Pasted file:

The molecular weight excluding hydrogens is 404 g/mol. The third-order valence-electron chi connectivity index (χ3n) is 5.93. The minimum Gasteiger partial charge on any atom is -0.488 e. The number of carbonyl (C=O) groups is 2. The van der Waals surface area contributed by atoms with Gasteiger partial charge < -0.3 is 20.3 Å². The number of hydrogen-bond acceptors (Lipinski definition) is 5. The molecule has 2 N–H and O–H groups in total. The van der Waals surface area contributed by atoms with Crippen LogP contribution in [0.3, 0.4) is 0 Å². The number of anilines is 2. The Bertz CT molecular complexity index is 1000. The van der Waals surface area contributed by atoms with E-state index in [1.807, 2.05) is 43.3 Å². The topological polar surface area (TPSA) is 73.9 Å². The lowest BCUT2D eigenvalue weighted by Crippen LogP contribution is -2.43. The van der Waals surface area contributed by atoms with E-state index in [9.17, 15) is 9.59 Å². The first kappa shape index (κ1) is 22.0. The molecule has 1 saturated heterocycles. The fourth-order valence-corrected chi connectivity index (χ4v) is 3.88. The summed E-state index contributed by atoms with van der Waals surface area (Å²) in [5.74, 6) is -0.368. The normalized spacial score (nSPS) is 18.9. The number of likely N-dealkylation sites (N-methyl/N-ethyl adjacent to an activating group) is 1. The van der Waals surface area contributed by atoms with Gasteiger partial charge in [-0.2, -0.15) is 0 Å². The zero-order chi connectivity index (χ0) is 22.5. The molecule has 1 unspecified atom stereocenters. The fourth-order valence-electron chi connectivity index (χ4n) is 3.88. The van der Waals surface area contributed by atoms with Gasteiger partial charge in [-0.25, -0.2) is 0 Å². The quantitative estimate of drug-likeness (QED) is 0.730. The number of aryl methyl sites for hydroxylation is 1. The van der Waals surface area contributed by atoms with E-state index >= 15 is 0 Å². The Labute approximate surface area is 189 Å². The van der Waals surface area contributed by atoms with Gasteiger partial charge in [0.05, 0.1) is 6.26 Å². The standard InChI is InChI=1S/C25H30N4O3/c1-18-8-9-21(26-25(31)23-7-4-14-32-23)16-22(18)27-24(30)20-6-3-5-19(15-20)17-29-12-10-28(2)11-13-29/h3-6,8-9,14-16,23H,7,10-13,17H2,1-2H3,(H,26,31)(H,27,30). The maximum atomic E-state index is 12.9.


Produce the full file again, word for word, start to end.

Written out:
The molecular weight excluding hydrogens is 404 g/mol. The third-order valence-electron chi connectivity index (χ3n) is 5.93. The minimum Gasteiger partial charge on any atom is -0.488 e. The number of carbonyl (C=O) groups is 2. The van der Waals surface area contributed by atoms with Gasteiger partial charge < -0.3 is 20.3 Å². The number of hydrogen-bond acceptors (Lipinski definition) is 5. The molecule has 2 N–H and O–H groups in total. The van der Waals surface area contributed by atoms with Crippen LogP contribution in [0.3, 0.4) is 0 Å². The number of anilines is 2. The Bertz CT molecular complexity index is 1000. The van der Waals surface area contributed by atoms with E-state index in [1.807, 2.05) is 43.3 Å². The topological polar surface area (TPSA) is 73.9 Å². The lowest BCUT2D eigenvalue weighted by Crippen LogP contribution is -2.43. The van der Waals surface area contributed by atoms with E-state index in [9.17, 15) is 9.59 Å². The first kappa shape index (κ1) is 22.0. The molecule has 1 saturated heterocycles. The fourth-order valence-corrected chi connectivity index (χ4v) is 3.88. The summed E-state index contributed by atoms with van der Waals surface area (Å²) in [5.74, 6) is -0.368. The normalized spacial score (nSPS) is 18.9. The number of likely N-dealkylation sites (N-methyl/N-ethyl adjacent to an activating group) is 1. The van der Waals surface area contributed by atoms with Gasteiger partial charge in [-0.2, -0.15) is 0 Å². The zero-order chi connectivity index (χ0) is 22.5. The molecule has 1 unspecified atom stereocenters. The fourth-order valence-electron chi connectivity index (χ4n) is 3.88. The van der Waals surface area contributed by atoms with Gasteiger partial charge in [-0.25, -0.2) is 0 Å². The quantitative estimate of drug-likeness (QED) is 0.730. The number of aryl methyl sites for hydroxylation is 1. The van der Waals surface area contributed by atoms with E-state index >= 15 is 0 Å². The Labute approximate surface area is 189 Å². The van der Waals surface area contributed by atoms with Gasteiger partial charge in [0.05, 0.1) is 6.26 Å². The standard InChI is InChI=1S/C25H30N4O3/c1-18-8-9-21(26-25(31)23-7-4-14-32-23)16-22(18)27-24(30)20-6-3-5-19(15-20)17-29-12-10-28(2)11-13-29/h3-6,8-9,14-16,23H,7,10-13,17H2,1-2H3,(H,26,31)(H,27,30). The maximum atomic E-state index is 12.9.